You can do this by measuring the points of shadow made by the top of a fixed stake. These points of shadow may give you a curved line either concave or convex to the stake. Continue the curve made by the points of shadow, and then draw a circle on the ground round the base of the stake. Where the curved line cuts the circle will be accurate East and West, and a right angle from these two points will be an accurate North and South line.
Here you see the stake, and points of shadow recorded over an hour in the morning. The dotted line is a continuation of the curve made by the points, and the intersection of this curved line with the circle gives you East and West. If North of the Equator the cardinal points will be reversed.
This Shadow-stick method is very accurate, if done over a period of an hour or two.
During Equinoctial Periods. You will find from the foregoing that it is actually easier to find the true East-West line than the North-South. The idea of always working from, or to, North is largely conventional. The top of every map is assumed, unless marked otherwise, to be North. All bearings are measured clockwise from true North, but in actual practice it is often easier to find one or other of the cardinal points, rather than concentrate on finding the North Point. An instance is the ease with which the East-West line can be discovered.
There are two days in the year when the points of shadow will form an accurate East-West line throughout the whole day. These two days are the 21st March, and the 21st September, the days when the sun is over the Equator. On these two days the sun is at right angles to the axis of the earth, and therefore directly over the Equator, and no matter where you are on the earth's surface the shadows will move true East and West on these two days. Because of this if you mark a point of shadow by putting a peg into the ground, and then, five minutes later, mark the new position of the same shadow you will have a perfect East-West line. For general purposes if less than 40° North or South latitude this method will serve you for about two or three weeks either side of the Equinoctial periods with reasonable accuracy, so that on any day between March 1st and April 14th or September 1st and October 14th you can assume that the shadow line is very nearly a true East-West line. At all other periods or when you want greater accuracy you will have to work out the curve and extend it to the edges of the circle as in the preceding section.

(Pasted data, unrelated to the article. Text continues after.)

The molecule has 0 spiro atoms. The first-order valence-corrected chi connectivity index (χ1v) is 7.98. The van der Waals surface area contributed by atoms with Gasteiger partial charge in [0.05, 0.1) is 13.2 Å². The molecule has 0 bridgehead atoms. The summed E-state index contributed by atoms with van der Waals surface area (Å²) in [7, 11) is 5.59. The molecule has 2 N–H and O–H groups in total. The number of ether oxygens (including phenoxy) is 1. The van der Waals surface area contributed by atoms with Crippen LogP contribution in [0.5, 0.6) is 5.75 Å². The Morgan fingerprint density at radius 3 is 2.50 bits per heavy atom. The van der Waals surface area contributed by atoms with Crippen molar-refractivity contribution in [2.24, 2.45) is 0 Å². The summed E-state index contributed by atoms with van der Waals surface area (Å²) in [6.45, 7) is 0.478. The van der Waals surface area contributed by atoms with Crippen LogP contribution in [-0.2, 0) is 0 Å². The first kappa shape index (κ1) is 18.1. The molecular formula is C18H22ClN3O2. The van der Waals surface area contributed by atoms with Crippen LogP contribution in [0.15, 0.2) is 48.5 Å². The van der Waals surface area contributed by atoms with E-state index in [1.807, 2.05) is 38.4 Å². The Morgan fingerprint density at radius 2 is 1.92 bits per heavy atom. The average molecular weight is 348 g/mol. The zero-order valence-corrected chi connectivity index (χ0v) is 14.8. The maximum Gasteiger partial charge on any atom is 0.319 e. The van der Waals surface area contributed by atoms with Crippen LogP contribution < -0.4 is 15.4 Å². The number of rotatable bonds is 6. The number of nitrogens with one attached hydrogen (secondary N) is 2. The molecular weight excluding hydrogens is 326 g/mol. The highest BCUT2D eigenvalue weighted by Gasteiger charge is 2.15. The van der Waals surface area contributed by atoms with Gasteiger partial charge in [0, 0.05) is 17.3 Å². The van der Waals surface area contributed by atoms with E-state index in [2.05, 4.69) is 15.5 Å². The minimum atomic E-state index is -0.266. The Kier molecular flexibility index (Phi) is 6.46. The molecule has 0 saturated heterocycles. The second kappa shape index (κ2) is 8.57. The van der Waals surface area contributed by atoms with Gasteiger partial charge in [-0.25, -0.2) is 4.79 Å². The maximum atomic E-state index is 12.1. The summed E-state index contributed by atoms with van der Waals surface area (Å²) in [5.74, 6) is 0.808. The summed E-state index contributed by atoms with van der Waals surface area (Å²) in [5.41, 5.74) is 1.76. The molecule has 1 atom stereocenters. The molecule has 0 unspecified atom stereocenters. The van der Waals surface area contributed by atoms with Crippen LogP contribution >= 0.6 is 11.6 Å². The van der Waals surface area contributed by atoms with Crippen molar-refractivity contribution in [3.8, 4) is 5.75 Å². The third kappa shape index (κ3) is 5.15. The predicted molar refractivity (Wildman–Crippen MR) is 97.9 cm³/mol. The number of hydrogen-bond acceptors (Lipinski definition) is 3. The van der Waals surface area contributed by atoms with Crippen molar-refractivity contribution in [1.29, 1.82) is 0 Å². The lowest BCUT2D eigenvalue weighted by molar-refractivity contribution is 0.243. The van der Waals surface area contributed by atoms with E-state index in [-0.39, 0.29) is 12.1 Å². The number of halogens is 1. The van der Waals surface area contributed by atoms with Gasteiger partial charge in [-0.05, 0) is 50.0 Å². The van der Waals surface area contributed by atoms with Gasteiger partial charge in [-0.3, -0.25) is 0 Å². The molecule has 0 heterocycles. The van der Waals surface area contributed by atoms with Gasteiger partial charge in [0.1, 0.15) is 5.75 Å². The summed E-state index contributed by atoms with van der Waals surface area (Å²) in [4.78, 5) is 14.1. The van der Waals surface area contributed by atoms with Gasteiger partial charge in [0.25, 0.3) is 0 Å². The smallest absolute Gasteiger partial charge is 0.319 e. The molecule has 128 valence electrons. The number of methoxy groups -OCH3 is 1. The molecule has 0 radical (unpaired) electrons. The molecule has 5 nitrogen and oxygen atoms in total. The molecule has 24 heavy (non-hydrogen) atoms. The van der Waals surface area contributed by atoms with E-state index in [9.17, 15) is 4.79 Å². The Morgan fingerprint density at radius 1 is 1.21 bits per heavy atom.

The points of shadow move accurately true East and West on March 21st and September 21st.
An extremely accurate method of finding true North is to work out the hour angle of the sun and transfer this hour angle to the shadow thrown onto the ground from the string of a plumb bob.
To find the hour angle, use the method given in the section on The Sun Compass and extend from the shadow of the stick, the hour angle correct for your latitude and date.
The sun compass diagram does not require to be set correctly to work out the hour angle. Any direction will serve for the imaginary North-South line.
When the triangle has been worked out, a corresponding triangle is made on the correct side of the shadow from the cord of the plumb bob.
You should work out the hour angle on the sun compass on the ground about fifteen minutes ahead of the watch time, so that when you have worked on the diagram and made the necessary time and longitude corrections, you will be able to plot the hour angle at precisely the right moment on the shadow. This method, if done accurately and corrections of time for longitude and Equation worked out, should be correct to within less than a quarter of a degree, or one minute of time.
[Get you hands on a simple Sun Compass/Clock generator here.]
Finding Local Time Without Compass
It is apparent that if you can find North-South by the method given from the shadow of the stick that you can then work out the number of degrees the sun is off the North-South line and thereby discover the correct local time, provided you know the longitude of standard time, and the longitude of your position.
The Sun's Path Through The Sky, And To Find The Sun's Height In The Sky For Any Period
To be able to accurately measure the sun's path along the sky you must know how high it is at its highest point (Zenith), and to find this out, you should be able to discover the sun's position North or South of the Equator for any day of the year.
This position of the sun is called 'Declination'. As you know, the sun is farthest North on June 21st, crosses the Equator September 21st, farthest South December 21st and recrosses the Equator on its way North on March 21st. This is caused by the inclined angle of the axis of the earth in relation to its path round the sun.
To Find The Sun's Position North Or South Of The Equator
The degree, or slope of the inclined path is approximately 23½ degrees, so that when the sun is farthest North it is overhead 23½ degrees North of the Equator, and when farthest South it is overhead 23½ degrees South of the Equator.
It is possible to work a circle of 'Declination' showing you the path of the earth round the sun, and the reason.
You can draw this diagram on the ground. Take a straight stick and cut 23½ divisions along its length. The size of the divisions must be absolutely equal.
If you use the width of your knife blade, or some equally simple measure, it will serve. With this stick as a radius, draw a circle on the ground, and divide the circle into four quarters with straight lines that cross the centre of the circle.
Now divide each quarter of the circumference of the circle into three equal divisions. Mark these June, December, March and September as shown. Now divide each month into four smaller equal divisions. These represent the four weeks of the average month.
Draw a thick line from the start of the fourth division of June to the start of the fourth division of December, and from the start of the fourth Division of September to the start of fourth division of March.